Seismology is “the killer application”, says Aster, showing us the Earth has a molten outer-core, “an enormous ocean of white hot molten metal that’s almost as runny as water”.

This core is as large as Mars. But – like a planetary Russian doll – another core was found within this one. An inner-core – a solid metal ball almost the size of the Moon.

Scientists believe the solid inner core is made of an iron-nickel alloy.

To understand what form it might take under the extreme conditions at the centre of the Earth, Professor Kei Hirose set himself a seemingly impossible challenge: recreate the conditions of the core in his lab at the SPring-8 synchrotron near Osaka, Japan. After 10 years of trying, he has finally succeeded.

Crystal forest


Extreme conditions found at the Earth’s core have been recreated in the laboratory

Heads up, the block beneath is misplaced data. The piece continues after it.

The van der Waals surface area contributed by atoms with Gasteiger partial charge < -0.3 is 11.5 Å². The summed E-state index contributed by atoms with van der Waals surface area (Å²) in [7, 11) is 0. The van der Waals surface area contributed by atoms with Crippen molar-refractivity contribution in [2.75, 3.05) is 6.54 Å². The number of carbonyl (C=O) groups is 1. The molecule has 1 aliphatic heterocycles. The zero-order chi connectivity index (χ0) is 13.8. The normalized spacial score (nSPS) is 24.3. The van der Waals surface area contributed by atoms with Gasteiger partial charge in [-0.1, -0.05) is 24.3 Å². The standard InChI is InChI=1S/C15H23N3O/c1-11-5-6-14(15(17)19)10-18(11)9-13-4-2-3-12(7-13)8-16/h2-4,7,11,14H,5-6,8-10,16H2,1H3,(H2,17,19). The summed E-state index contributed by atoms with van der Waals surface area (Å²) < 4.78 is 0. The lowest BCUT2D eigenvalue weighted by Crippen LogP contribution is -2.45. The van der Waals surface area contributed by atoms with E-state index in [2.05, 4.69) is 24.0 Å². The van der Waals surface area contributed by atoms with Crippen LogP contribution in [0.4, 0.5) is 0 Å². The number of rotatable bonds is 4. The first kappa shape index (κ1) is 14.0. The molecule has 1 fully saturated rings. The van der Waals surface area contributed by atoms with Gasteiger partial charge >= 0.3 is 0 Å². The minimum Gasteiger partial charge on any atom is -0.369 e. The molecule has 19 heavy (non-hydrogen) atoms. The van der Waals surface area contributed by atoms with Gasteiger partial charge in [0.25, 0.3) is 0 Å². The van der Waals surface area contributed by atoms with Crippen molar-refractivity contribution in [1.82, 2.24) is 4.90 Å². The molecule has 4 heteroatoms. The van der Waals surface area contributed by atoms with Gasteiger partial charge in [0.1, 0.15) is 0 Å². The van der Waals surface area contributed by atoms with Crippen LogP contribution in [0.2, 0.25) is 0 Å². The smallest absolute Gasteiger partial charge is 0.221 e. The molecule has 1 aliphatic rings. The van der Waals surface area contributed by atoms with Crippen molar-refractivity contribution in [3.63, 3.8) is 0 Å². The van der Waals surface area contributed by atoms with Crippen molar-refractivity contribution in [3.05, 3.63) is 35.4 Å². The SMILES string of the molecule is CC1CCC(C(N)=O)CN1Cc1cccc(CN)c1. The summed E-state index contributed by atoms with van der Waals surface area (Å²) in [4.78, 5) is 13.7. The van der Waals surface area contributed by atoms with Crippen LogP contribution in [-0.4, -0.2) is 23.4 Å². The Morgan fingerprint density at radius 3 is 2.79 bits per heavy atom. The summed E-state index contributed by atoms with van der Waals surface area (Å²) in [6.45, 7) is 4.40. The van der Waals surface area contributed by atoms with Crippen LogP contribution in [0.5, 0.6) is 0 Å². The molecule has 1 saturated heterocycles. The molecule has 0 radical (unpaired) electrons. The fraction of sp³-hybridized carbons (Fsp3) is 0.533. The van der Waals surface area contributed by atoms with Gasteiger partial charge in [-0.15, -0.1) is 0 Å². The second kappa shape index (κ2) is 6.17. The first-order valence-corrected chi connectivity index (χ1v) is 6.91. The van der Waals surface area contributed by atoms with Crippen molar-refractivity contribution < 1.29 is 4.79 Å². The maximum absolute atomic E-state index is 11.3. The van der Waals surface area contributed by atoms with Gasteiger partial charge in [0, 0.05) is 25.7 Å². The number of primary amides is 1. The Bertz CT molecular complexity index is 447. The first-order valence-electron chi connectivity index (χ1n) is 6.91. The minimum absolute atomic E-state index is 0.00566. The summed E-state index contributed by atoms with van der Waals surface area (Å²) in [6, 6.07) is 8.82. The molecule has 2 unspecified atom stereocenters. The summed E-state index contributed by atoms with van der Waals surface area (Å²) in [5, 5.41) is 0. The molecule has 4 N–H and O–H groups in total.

He has created an incredibly powerful vice using the tips of two diamonds. Between them he has pressurised a sample of iron-nickel to three million times atmospheric pressure and heated the sample to about 4,500C.

Under these extraordinary conditions, the crystal structure of iron-nickel alloy changed and the crystals rapidly grew in size. “We may have very big crystals at the centre of the Earth, maybe up to 10km,” says Hirose.

These crystals would all align “like a forest”, says Hirose, pointing at the poles.

The bulk of the Earth’s magnetic field is generated not in the inner-core but in the molten metal of the outer-core. This acts as a massive electromagnetic dynamo powered by the Earth’s rotation and the long-term cooling of the planet.

But although the basic principle is understood, the details of how the molten metal moves are a mystery. As Earth rotates and loses heat from the centre, complex patterns of flow are created within this vast ocean.

“You might think of the core like the atmosphere of the Earth, being a very restless place with storms and fronts and bad weather,” says geophysicist Professor Dan Lathrop from the University of Maryland. He has built himself a massive model of the core to help explain something strange about the field – it is never fixed but constantly fluctuating.